Social impact of knowledge-sharing

Nieuws | de redactie
4 augustus 2011 | Nederland Kennisland organized a Social Safari bringing together designers, entrepreneurs and other specialists. Their goal: tackling five social challenges with the help of design thinking and rapid prototyping.


The think tank Nederland Kennisland aims at making theNetherlands a better place to work, participate, study and live.Recently, it invited a number of innovators on a one week Social Safariin order to solve five problems put forward by organizations inAmsterdam.

27 participants from 12 different countries and professionalbackgrounds gathered. In their diversity they had one thing incommon: the desire to share their knowledge and expertise in orderto come up with real solutions.

Design thinking meets rapid prototyping

Two methodologies were key when the participants formed groupsand encountered their clients.

First of all, they employed design thinking to gain a goodunderstanding of the context of the challenge: what stakeholdersare involved? What are their motives? Being aware of this, creativesolutions would be designed around these insights.

Secondly, the social innovators from the Kennisland Safari usedrapid prototyping. This meant that after having worked out a firstdraft to tackle their challenge, each group had to encounter itsclient and act out a first couple of interventions.

Five challenges , interventions andoutcomes

Among the five challenges was the Stedelijk Museum who aims atattracting a greater, more international audience after itsupcoming reopening.  For them, an open model was put forward.This meant for instance using social media to build brandrecognition and engaging visitors by having them curate their ownexpositions.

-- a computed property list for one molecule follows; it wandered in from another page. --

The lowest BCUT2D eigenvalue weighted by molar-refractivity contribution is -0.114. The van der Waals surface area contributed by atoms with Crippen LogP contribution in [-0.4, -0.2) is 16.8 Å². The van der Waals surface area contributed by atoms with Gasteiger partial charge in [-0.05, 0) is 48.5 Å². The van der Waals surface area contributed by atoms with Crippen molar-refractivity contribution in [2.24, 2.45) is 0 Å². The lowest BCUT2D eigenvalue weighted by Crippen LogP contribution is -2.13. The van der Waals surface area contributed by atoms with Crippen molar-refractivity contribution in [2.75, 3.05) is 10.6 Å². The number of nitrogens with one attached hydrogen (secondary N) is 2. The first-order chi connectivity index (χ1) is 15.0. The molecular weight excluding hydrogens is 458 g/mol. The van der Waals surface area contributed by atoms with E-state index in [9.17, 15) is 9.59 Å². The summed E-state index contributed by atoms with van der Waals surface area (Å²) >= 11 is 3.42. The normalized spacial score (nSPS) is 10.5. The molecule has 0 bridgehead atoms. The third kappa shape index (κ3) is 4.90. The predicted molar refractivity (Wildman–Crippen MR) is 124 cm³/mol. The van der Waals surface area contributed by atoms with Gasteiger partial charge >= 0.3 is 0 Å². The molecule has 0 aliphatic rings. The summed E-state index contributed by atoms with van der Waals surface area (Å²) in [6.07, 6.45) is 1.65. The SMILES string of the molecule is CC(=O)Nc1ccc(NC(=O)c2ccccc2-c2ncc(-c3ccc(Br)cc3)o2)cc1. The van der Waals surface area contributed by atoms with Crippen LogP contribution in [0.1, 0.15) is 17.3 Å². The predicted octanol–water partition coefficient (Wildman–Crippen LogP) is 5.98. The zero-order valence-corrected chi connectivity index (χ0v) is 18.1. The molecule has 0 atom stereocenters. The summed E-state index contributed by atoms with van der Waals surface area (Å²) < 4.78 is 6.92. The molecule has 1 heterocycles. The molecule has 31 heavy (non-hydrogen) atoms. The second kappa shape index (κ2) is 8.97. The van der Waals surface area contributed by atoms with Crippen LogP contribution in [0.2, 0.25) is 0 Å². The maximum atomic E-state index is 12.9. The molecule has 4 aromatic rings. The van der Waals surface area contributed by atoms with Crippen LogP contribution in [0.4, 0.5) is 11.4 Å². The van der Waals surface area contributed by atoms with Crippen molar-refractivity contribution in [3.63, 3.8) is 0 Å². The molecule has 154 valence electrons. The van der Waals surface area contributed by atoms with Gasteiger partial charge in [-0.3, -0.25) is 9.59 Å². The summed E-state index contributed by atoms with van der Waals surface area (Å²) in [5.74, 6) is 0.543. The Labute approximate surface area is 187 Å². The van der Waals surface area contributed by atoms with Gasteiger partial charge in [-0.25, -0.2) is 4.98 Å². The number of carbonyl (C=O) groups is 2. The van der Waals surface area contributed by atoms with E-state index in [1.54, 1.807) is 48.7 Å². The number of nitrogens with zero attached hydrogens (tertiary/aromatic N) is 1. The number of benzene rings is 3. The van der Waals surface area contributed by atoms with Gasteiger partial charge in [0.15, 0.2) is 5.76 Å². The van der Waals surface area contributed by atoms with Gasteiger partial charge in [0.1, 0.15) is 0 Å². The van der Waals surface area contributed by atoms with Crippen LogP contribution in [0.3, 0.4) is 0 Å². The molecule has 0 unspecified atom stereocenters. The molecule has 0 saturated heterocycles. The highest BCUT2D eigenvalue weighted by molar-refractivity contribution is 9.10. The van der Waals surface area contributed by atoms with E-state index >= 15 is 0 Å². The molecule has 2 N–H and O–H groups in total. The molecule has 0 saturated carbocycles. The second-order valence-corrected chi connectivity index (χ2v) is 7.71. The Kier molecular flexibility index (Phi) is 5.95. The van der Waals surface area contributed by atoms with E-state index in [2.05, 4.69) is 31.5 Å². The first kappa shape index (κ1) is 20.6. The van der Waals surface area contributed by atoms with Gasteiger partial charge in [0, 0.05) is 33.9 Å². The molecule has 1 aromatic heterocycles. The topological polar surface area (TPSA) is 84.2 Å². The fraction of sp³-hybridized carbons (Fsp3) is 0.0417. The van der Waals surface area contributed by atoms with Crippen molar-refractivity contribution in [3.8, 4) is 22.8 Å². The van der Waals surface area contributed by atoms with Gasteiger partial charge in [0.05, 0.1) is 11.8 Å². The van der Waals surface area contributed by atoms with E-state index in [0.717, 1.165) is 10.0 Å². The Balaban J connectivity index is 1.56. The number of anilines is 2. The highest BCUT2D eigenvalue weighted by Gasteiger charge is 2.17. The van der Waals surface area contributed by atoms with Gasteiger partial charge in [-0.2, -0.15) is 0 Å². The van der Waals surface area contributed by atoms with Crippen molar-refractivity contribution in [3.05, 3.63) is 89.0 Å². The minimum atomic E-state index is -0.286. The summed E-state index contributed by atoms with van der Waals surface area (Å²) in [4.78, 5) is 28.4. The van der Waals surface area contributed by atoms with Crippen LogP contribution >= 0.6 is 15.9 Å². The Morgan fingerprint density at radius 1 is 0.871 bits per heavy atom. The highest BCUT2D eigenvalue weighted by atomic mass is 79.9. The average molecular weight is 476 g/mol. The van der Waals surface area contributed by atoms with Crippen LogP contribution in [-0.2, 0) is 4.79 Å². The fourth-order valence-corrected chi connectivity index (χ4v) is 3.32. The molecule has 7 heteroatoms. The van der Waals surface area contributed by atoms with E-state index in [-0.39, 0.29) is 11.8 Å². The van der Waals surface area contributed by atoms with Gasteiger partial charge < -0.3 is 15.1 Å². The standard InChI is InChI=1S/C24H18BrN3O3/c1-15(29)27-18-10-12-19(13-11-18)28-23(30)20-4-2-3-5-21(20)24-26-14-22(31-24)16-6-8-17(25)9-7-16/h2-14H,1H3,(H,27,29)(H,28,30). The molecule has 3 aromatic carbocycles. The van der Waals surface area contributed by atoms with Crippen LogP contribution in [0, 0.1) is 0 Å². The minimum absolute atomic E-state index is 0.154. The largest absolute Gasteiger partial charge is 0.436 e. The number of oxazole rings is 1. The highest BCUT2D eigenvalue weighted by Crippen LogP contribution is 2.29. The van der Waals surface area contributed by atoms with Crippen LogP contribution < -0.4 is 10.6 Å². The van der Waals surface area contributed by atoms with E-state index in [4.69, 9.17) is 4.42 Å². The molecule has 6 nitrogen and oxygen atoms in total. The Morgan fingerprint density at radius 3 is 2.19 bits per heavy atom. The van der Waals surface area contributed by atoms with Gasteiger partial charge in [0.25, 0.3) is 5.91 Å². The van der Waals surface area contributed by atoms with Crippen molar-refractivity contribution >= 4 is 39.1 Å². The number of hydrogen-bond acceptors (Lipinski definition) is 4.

The City of Amsterdam itself joined as well looking for asolution to foster courtesy, communication and interaction innightlife. This group suggested letting the square engage inconversations with people via Twitter (@talkingsquare), Facebook, and small eventsorganized on the squares themselves.

Another client was Doen Foundation which asked for a way toscale up its programs to reintegrate outsiders to society viaentrepreneurship, labor and education. Here, the Safari innovatorscreated a strategy to have different initiatives learn from oneanother and help sustaining their success with longer lastingsupport.

Moreover, Network Democracy took part in the Social Safari withthe goal to create an online platform that encourages and helpsinitiate democratic participation. The concept which was presentedafter one week involved an interactive crowd-funding website.

Finally, education advisors from ABC brought up the question ofhow to design primary schooling in a way that children withdifferent intellectual capacities can learn together. Regardingthis project, the innovators from the Social Safari put forward thecreation of teacher networks together with new concept schools fortrue tailored education.

In that sense, even though the groups were all working ondifferent assignments, all shared one component in theirinterventions: tapping into what is already there (unusedresources, enthusiastic communities) to solve a complexsituation.

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